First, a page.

World-leading authority on dietary interventions speaks out on the importance of “getting it right” when it comes to fasting for longevity.
When it comes to scientific research at the intersection of fasting and longevity, there are few as qualified as Dr Valter Longo, director of the Longevity Institute at the University of Southern California and director of the Longevity and Cancer Program at the IFOM Institute in Milan, Italy. The author of international bestseller The Longevity Diet and creator of the fasting-mimicking diet was named one of the 50 most influential people in healthcare by Time Magazine in 2018 for his research using fasting to improve health and prevent disease.
Longevity.Technology: Thanks to the work conducted by Longo and others, the term “fasting” has become a hot topic in the longevity field. But, while fasting clearly has the potential to deliver longevity benefits, it’s still a practice that needs to be carefully considered and conducted with proper care and attention. With 2022 marking 30 years of Longo’s work in this field, we caught up with him to learn more about his research and, first, his views on the growing popularity of fasting.
Developing the fasting-mimicking diet took Longo and his team many years of research, but came to widespread attention following a 2015 mouse study, which showed compelling results in multi-system regeneration, enhanced cognitive performance, and healthspan.
“So now everybody’s fasting, and we don’t seem to realise that fasting is just a word,” says Longo. “It’s like eating – is eating good for you? What does that mean? It can be good for you and terrible for you. It’s the same with fasting – it depends how you do it.”
Fasting-mimicking diet benefits
Longo’s research is looking deeper into the mechanisms and data associated with fasting in order to help people make more informed decisions around the practice.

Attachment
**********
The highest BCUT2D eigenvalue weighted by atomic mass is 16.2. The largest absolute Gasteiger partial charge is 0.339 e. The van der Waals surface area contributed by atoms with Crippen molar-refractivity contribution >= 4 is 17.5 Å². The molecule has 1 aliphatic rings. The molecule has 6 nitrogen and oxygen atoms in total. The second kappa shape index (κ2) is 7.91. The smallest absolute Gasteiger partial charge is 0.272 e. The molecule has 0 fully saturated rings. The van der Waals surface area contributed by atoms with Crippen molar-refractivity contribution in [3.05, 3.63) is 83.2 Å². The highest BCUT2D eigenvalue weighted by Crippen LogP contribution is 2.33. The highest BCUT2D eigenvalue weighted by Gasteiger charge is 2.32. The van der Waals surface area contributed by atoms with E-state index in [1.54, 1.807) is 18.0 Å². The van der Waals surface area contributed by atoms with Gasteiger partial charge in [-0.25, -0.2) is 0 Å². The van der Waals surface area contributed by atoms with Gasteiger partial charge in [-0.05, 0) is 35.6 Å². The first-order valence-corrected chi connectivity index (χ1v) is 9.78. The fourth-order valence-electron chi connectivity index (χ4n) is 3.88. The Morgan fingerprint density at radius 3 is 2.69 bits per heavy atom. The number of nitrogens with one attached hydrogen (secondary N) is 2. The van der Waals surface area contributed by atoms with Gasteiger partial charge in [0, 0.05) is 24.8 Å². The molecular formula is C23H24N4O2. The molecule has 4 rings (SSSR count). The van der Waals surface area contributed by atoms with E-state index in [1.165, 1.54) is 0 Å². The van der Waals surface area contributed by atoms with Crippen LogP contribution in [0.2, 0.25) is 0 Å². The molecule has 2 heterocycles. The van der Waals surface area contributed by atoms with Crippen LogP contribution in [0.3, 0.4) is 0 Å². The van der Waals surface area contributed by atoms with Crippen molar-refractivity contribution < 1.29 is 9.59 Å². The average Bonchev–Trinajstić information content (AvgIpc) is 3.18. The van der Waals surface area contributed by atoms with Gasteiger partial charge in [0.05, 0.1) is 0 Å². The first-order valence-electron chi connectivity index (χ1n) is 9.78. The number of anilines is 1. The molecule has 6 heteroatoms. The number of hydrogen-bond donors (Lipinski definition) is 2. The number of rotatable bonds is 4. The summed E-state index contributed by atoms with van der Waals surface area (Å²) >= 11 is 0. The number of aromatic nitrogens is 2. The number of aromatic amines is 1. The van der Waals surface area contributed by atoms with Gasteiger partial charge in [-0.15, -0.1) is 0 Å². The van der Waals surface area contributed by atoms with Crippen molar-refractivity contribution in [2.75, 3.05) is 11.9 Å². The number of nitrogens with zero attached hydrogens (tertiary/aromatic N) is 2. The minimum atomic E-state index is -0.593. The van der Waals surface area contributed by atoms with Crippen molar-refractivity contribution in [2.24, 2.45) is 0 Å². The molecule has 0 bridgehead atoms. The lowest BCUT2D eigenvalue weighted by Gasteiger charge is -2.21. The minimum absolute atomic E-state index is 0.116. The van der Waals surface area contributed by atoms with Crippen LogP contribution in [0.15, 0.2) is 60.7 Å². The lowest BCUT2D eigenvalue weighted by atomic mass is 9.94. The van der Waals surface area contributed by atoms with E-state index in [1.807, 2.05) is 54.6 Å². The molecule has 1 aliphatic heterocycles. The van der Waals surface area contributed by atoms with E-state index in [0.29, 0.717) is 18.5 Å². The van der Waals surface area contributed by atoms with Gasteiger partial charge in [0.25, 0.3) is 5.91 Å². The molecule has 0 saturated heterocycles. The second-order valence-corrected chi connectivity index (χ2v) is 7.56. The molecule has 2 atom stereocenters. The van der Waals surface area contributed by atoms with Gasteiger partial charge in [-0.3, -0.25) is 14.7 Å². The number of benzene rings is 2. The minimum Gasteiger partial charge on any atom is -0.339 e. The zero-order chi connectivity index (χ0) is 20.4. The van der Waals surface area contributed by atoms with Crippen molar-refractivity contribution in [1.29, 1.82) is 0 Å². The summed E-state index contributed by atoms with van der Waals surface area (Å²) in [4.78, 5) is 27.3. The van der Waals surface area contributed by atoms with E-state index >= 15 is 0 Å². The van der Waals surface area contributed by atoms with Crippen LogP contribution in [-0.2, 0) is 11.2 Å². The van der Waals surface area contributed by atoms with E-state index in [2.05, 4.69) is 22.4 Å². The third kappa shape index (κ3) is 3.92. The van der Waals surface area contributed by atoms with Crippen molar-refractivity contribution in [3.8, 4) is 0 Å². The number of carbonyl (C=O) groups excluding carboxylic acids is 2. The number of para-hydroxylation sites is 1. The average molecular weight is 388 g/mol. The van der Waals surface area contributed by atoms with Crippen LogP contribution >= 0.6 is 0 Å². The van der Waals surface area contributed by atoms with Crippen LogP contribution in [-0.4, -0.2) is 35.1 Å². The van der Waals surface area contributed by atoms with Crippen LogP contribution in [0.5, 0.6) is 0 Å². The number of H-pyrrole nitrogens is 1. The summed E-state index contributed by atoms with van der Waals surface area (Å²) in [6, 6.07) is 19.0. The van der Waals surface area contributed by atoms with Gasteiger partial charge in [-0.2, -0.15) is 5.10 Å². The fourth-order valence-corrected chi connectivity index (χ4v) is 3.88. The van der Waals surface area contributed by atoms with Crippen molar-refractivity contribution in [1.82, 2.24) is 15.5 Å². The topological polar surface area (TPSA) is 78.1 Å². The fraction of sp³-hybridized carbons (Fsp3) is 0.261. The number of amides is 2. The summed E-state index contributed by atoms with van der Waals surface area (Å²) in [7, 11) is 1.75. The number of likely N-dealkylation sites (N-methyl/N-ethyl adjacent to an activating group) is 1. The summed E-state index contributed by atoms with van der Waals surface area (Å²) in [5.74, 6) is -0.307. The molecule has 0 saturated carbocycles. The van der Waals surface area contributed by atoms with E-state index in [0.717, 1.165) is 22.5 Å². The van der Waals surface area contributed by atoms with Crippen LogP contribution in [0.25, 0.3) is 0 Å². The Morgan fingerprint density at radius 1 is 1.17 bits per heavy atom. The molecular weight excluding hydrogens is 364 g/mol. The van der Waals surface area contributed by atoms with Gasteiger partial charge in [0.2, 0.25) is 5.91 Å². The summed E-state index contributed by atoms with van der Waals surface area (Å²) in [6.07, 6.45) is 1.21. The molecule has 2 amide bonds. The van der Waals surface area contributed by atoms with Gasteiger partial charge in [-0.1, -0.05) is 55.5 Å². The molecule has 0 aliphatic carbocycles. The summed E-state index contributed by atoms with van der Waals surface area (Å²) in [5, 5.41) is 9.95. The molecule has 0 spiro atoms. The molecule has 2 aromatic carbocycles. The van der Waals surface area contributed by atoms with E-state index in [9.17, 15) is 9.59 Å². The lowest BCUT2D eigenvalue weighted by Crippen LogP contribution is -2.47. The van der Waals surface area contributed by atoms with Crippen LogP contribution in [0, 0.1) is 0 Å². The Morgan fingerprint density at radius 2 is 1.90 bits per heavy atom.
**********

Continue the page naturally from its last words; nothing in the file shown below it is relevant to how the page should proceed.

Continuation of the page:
“For example, most people don’t realise, if you fast too long, your metabolism actually slows down,” he says. “And if you don’t fast long enough, you’ll never get into a ketogenic mode.
So you’ve got to get fasting right to benefit from it.”
This focus on the need to prove benefits with data is why Longo believes in the five day fasting-mimicking diet he developed over 15 years, and which is now being used by consumers and in clinical studies all over the world.
“I think the more extreme approaches, such as daily caloric restriction, are too much for most people, which is why I’m really optimistic about the fasting-mimicking diet,” he says.
“People can do this two or three times a year and then do what they need to do for the rest of the year. We’ve already had hundreds of thousands of people, tens of thousands of doctors and many clinical trials using it around the world.”
Diet, intermittent fasting and exercise
Through his work, Longo also has strong views on how published data supports other aspects of longevity, and highlights several key areas that people can start doing today to improve their healthspan – starting with a pescatarian diet.